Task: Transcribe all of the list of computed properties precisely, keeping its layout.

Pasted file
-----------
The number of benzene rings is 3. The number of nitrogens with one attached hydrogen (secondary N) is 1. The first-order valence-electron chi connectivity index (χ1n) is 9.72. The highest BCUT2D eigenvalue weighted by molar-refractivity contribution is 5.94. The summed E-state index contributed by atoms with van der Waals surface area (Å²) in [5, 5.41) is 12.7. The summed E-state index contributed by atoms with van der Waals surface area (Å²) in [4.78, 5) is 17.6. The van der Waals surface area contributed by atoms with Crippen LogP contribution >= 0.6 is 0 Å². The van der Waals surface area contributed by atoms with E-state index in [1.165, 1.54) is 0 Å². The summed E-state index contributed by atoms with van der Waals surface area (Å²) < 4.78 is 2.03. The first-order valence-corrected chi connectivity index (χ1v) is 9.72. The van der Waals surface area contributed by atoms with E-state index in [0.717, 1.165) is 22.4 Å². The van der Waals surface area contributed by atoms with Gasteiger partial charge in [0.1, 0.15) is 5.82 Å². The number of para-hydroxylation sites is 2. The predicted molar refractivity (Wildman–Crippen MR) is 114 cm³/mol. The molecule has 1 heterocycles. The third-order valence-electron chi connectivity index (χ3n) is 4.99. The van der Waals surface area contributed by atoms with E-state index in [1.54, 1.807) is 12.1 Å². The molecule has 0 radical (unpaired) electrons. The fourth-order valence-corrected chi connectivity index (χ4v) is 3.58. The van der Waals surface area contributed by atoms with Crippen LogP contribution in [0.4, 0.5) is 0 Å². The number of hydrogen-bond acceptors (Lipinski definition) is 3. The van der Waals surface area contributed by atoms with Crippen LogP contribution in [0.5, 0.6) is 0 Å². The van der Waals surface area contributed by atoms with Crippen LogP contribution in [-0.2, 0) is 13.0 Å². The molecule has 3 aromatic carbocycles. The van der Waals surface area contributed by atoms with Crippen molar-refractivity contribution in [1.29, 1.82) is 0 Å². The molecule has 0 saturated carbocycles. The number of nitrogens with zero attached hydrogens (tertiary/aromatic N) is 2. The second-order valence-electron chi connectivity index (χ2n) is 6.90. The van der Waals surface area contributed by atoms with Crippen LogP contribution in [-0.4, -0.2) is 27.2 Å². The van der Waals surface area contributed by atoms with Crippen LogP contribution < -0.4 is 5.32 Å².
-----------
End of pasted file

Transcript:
The number of benzene rings is 3. The number of nitrogens with one attached hydrogen (secondary N) is 1. The first-order valence-electron chi connectivity index (χ1n) is 9.72. The highest BCUT2D eigenvalue weighted by molar-refractivity contribution is 5.94. The summed E-state index contributed by atoms with van der Waals surface area (Å²) in [5, 5.41) is 12.7. The summed E-state index contributed by atoms with van der Waals surface area (Å²) in [4.78, 5) is 17.6. The van der Waals surface area contributed by atoms with Crippen LogP contribution >= 0.6 is 0 Å². The van der Waals surface area contributed by atoms with E-state index in [1.165, 1.54) is 0 Å². The summed E-state index contributed by atoms with van der Waals surface area (Å²) < 4.78 is 2.03. The first-order valence-corrected chi connectivity index (χ1v) is 9.72. The van der Waals surface area contributed by atoms with E-state index in [0.717, 1.165) is 22.4 Å². The van der Waals surface area contributed by atoms with Gasteiger partial charge in [0.1, 0.15) is 5.82 Å². The number of para-hydroxylation sites is 2. The predicted molar refractivity (Wildman–Crippen MR) is 114 cm³/mol. The molecule has 1 heterocycles. The third-order valence-electron chi connectivity index (χ3n) is 4.99. The van der Waals surface area contributed by atoms with E-state index in [1.54, 1.807) is 12.1 Å². The molecule has 0 radical (unpaired) electrons. The fourth-order valence-corrected chi connectivity index (χ4v) is 3.58. The van der Waals surface area contributed by atoms with Crippen LogP contribution in [0.4, 0.5) is 0 Å². The number of hydrogen-bond acceptors (Lipinski definition) is 3. The van der Waals surface area contributed by atoms with Crippen LogP contribution in [0.5, 0.6) is 0 Å². The van der Waals surface area contributed by atoms with Crippen LogP contribution in [-0.2, 0) is 13.0 Å². The molecule has 3 aromatic carbocycles. The van der Waals surface area contributed by atoms with Crippen molar-refractivity contribution in [1.29, 1.82) is 0 Å². The molecule has 0 saturated carbocycles. The number of nitrogens with zero attached hydrogens (tertiary/aromatic N) is 2. The second-order valence-electron chi connectivity index (χ2n) is 6.90. The van der Waals surface area contributed by atoms with Crippen LogP contribution in [-0.4, -0.2) is 27.2 Å². The van der Waals surface area contributed by atoms with Crippen LogP contribution < -0.4 is 5.32 Å².